The Buck Does Not Stop Here!

During my first year in my doctoral program, I was given a graduate assistantship (along with an MFA student)  that involved helping to plan a multicultural youth arts festival on the campus of the university. The assistantship was split between the theatre department and the presenting organization that booked events for the performing arts center on campus.

This Multi-cultural Youth Arts Festival brought 10 different performers/groups–ranging from traditional dance troupes to a professional theatre company–to perform simultaneously at different venues on the campus to elementary school students from all over the county that were bussed in for the event. The festival lasted 3 days, and most of the performances were done to full houses.

That’s a lot of children.

My job included: reaching out to the schools; writing and editing an educational packet that included all of the artists; scheduling which schools would see which performances on which days (each school saw two shows in one  day); and coordinating the student volunteers who would help run the event, among other things.  I was working under the supervision of a young arts administrator named April, who decided that she would give me any of the tasks that she wasn’t interested in doing. That meant I did a lot of tasks.

The weeks  leading up to the festival found me running around to deal with all of the last-minute details an event like this requires. Because there was so much to be done, I went way beyond the hours I was  supposed to work to fulfill this graduate assistantship (and I was scheduled for more hours than the MFA student), while simultaneously juggling my own course work.

Andrea, another one of the administrator’s who worked there noticed how much time I was putting in and asked what April was doing while I did all this extra work.

“Supervising . . . I guess,” would have been my response, although perhaps not those exact words.

During this time April also came to me in a panic about needing finish the layout/editing for another program that went on a few weeks before the festival. I agreed to help, but I asked for extra pay. I got it.

On the day before the festival began, when I was pulling the second or third 10 hour day, running around in the Arizona heat and sunshine to hang signs all around campus to guide people to the different venues . . . April disappeared. She went home. Her work was done as far as she was concerned. I broke down and cried, and went to Andrea (who had stayed to help) and asked for help.

Andrea called her up and made her come back.

In the end the event was a wonderful success. However, that was the final year of the festival, as the presenting organization pulled out for financial reasons or something like that.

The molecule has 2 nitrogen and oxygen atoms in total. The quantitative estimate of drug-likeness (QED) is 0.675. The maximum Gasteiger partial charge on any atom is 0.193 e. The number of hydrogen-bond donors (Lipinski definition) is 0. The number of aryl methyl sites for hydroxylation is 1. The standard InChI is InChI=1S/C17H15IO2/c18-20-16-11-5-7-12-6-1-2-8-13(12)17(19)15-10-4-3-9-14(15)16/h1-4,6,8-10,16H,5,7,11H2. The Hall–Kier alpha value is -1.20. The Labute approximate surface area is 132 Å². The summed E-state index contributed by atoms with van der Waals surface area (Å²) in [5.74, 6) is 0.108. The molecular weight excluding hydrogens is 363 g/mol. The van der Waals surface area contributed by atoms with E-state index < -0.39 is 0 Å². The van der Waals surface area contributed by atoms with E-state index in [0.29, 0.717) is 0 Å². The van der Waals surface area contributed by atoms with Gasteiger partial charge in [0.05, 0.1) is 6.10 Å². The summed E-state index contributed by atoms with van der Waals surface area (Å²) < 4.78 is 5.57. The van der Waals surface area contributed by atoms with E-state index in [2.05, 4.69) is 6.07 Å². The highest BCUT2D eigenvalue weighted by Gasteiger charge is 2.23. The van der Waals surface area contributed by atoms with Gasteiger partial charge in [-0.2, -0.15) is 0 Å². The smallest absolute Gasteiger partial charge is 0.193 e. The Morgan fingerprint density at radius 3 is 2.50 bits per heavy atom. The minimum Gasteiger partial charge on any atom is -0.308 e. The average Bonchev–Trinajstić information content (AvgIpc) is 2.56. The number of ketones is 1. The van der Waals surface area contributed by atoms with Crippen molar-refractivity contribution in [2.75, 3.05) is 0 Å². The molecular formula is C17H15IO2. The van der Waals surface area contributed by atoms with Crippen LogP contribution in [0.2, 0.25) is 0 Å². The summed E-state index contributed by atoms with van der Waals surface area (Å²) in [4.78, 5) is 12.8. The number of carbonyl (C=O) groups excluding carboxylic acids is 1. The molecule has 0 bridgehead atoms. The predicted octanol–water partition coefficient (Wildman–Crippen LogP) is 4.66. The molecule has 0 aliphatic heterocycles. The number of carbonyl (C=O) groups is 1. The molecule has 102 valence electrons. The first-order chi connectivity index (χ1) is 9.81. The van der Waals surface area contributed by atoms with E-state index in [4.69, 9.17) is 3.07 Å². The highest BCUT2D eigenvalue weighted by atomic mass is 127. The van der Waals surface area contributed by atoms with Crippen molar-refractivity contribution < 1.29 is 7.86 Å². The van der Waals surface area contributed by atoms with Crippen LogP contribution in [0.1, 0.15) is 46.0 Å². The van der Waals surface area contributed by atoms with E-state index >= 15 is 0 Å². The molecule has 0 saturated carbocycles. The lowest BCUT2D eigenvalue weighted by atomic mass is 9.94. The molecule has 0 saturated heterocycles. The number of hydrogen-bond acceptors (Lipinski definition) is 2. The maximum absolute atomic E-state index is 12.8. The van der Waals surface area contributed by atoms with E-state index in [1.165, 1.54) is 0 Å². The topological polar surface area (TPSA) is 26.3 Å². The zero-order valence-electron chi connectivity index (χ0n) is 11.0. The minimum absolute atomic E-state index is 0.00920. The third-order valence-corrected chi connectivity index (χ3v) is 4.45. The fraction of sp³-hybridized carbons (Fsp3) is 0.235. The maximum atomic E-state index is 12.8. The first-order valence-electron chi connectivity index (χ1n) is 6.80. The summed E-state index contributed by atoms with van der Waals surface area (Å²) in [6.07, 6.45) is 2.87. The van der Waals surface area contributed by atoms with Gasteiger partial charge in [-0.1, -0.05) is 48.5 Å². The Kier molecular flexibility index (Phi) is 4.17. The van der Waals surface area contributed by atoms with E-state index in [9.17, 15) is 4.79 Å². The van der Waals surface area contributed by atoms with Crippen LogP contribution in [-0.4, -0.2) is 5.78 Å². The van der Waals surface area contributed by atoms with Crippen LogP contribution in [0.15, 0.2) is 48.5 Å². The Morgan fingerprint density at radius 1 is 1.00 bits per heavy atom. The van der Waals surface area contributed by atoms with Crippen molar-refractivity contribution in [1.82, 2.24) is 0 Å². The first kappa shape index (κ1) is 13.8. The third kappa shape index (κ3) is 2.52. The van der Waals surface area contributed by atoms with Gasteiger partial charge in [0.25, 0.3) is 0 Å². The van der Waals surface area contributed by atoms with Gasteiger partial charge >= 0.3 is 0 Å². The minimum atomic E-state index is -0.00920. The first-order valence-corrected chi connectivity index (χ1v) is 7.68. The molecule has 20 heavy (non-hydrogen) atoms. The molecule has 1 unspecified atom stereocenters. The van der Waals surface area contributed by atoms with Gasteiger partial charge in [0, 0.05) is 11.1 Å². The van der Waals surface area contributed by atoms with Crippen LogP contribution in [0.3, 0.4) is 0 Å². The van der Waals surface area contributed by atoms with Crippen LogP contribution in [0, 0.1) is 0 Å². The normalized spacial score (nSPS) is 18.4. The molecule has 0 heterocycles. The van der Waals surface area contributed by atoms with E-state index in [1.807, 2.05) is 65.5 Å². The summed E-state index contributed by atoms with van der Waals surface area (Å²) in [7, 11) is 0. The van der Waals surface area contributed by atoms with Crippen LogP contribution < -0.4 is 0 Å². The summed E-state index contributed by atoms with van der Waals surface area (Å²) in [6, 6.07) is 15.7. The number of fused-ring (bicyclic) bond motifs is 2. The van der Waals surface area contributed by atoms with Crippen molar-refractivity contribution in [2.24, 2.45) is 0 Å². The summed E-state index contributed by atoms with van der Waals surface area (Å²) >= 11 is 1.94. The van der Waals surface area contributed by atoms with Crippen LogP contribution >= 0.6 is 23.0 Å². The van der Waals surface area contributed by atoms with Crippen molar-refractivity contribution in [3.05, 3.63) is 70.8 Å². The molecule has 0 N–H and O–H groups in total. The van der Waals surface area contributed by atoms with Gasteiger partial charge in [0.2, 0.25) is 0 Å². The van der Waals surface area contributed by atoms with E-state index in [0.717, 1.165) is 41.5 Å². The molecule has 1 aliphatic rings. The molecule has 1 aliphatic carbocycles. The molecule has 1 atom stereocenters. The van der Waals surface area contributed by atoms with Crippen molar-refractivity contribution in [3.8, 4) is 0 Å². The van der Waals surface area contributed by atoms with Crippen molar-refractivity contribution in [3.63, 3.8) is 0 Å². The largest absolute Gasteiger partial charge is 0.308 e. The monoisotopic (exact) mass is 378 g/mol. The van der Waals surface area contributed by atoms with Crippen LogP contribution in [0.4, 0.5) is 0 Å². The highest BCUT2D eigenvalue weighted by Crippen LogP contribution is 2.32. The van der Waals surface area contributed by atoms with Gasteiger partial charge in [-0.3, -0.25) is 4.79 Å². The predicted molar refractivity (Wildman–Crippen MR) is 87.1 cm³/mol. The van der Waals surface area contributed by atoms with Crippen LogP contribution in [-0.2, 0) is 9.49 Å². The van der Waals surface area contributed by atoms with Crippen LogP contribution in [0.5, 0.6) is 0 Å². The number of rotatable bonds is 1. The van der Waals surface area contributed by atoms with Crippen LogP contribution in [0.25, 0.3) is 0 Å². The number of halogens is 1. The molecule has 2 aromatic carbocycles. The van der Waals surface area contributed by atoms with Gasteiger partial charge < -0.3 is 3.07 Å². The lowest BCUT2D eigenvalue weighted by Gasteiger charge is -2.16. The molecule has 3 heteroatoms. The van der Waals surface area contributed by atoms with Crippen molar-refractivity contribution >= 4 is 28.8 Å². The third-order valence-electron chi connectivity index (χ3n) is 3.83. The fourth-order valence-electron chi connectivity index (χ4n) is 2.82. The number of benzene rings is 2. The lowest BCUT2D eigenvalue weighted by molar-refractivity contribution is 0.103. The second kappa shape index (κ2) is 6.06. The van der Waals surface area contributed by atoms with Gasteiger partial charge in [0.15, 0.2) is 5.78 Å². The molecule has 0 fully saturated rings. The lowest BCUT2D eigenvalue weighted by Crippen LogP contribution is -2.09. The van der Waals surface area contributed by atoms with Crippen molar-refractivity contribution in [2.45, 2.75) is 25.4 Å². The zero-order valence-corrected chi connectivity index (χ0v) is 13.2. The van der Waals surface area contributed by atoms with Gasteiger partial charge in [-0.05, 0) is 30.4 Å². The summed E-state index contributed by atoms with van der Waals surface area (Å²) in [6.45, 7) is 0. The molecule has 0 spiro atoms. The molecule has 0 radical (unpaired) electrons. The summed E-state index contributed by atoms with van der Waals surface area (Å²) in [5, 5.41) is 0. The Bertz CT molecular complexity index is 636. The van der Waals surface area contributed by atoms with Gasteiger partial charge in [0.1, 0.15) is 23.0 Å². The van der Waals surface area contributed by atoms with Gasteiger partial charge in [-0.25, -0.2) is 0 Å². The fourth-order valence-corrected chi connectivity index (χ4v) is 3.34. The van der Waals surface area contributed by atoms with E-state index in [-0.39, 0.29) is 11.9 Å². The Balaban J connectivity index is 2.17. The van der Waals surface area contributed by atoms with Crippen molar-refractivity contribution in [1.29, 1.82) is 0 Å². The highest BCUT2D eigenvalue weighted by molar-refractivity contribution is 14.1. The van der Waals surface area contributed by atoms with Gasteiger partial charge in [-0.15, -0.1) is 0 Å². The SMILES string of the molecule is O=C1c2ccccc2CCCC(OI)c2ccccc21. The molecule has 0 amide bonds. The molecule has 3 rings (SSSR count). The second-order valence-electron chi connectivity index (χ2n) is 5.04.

The school’s loss.

I was proud of what I accomplished, and very exhausted. I thought I had learned through that experience that sometimes you have to say no, sometimes you can’t please everyone, and sometimes you just have to ask for help and say this is too much.

I thought I’d learned the lesson, but perhaps I was wrong.

I’ve found myself thinking a lot about that situation in recent days, as I face another work challenge brought on my an administrator who wants the world but doesn’t seem to understand the details of what it takes to achieve her goals. It’s not the same, in that I am supposedly the Creative Director of this program that I’m working on, and I’m not a graduate student. However, the administrator who  hired me and I have vastly different communication styles and visions for what this program should look like.

I  have tried and am trying to make the program fit her vision without completely compromising what I believe is right.  For her the product is the most important, for me it’s the process. I believe that a good process will create a good product. However, nothing will get me to the product she seems to be envisioning, with full lights, sounds, set, costumes, etc.

It’s impossible.

Now, I find, that whenever something goes astray in the program, the administrator puts it all on my shoulders. Even the things that I’ve done to try to accommodate HER vision, despite my own concerns that they weren’t the best solution.

Perhaps my title to this post is incorrect. Perhaps the buck does stop here, because I have tried to be accommodating when I knew it was wrong. Perhaps I need to learn to say NO! with more confidence, and to believe that my assessment is just as valuable as hers.

But she’s the one who gave birth to the idea and wrote the grant. I’m the one whose supposed to make it happen.

I don’t know if I can do that.

I don’t want to let the kids down, but I feel like I’m on a sinking ship . . . and I’m the captain.


10 Comments (+add yours?)

  1. An Embarrassment of Freedom
    Apr 09, 2013 @ 12:22:11

    The process and keeping it positive is the most important thing. It is important for the students and that is the main thing.If all the other is so important to the project then you need to have the backing to accomplish it to that degree.It is always a balancing act with administrators and it can be difficult delegating creative control….but it is fun to do these events…in the long run. Do it for the kids.


  2. StuHN
    Apr 09, 2013 @ 12:23:13

    Wow…this sounds so similar to what I experienced in 2011.